Diverticulitis: a wind of change

Sunday, December 2nd, 2012

There have been many changes over the years in the approach to diverticular disease (DD), even in the names used. Diverticular disease is the overall name. The presence of the grape-like diverticula on the outside of the colon results in a diagnosis of diverticulosis. Diverticulitis occurs when there is infection and inflammation of the diverticula but is often used when there are any symptoms caused by the disease.

Diverticulosis can have episodes of diverticulitis or complicated diverticulitis when problems such as bleeding, abscess, fistula or blockage need surgical treatment. This is a simplistic explanation of what might happen in DD in decreasing numbers, so that only a small fraction of people with DD ever need surgery. Any progression in the disease can stop and revert to symptomless diverticulosis at any time, some people with diverticulosis do not even know that they have it.

There has been confusion over many years about the symptoms with DD. (more…)

Colon Wall Muscles in Diverticular Disease

Sunday, September 2nd, 2012


Between the mucus producing lining and the outer layer of the colon wall, there are two major muscle systems. The inner circular muscles surround the colon, contraction can close the colon or they can act in waves to propel contents along. Between the appendix at the beginning and the rectum at the end of the colon, longitudinal muscles are gathered into three bands known as taenia. This arrangement allows contractions to shorten the colon and propel faeces without compressing them. Coordination between the two types of muscle can produce a variety of movements. An earthworm moving along soil is a good example to observe a similar system.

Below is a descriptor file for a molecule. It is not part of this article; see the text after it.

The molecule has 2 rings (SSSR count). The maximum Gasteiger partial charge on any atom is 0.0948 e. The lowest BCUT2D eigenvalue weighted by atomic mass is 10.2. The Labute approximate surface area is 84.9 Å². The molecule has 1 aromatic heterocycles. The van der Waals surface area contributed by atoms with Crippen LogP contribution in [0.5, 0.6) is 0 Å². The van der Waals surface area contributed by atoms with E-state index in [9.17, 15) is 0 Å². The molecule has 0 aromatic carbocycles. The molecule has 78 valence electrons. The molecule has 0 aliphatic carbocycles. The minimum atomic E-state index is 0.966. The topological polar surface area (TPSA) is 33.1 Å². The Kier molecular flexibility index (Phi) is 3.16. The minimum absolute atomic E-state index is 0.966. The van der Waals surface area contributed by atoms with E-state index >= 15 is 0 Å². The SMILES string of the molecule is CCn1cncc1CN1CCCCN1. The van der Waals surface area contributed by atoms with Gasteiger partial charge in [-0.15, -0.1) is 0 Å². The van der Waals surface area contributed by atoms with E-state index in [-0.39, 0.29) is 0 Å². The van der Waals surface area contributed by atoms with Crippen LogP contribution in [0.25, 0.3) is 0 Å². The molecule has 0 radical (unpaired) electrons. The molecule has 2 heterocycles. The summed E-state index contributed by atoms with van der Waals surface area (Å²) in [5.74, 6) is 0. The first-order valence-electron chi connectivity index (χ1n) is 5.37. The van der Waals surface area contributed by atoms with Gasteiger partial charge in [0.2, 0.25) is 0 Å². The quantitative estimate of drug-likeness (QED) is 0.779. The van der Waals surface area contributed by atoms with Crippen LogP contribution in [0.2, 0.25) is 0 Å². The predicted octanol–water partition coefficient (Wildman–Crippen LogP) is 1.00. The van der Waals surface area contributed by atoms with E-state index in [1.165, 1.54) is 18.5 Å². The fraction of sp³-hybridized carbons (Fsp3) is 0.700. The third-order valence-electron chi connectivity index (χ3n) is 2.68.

In the caecum, repeated circular muscle contractions mix the liquid contents (chyme). These change into backwards and forwards segmenting and propulsive movements to dry and move the mushy contents along the ascending and transverse lengths of the colon. Longitudinal muscles become more involved as faeces become more solid in the second, left side, of the colon. Occasional powerful contractions sweep faeces into the descending and sigmoid areas. Faeces are stored with the sigmoid area acting as a vertical warehouse with supporting arcs of circular muscle. Strong contractions of longitudinal muscles produce a concertina effect to push out colon contents on defaecation. The first half of the colon is controlled automatically by the vagus nerve from the brain. The left side has some local nerve reflexes and a person can have some influence such as when to defaecate.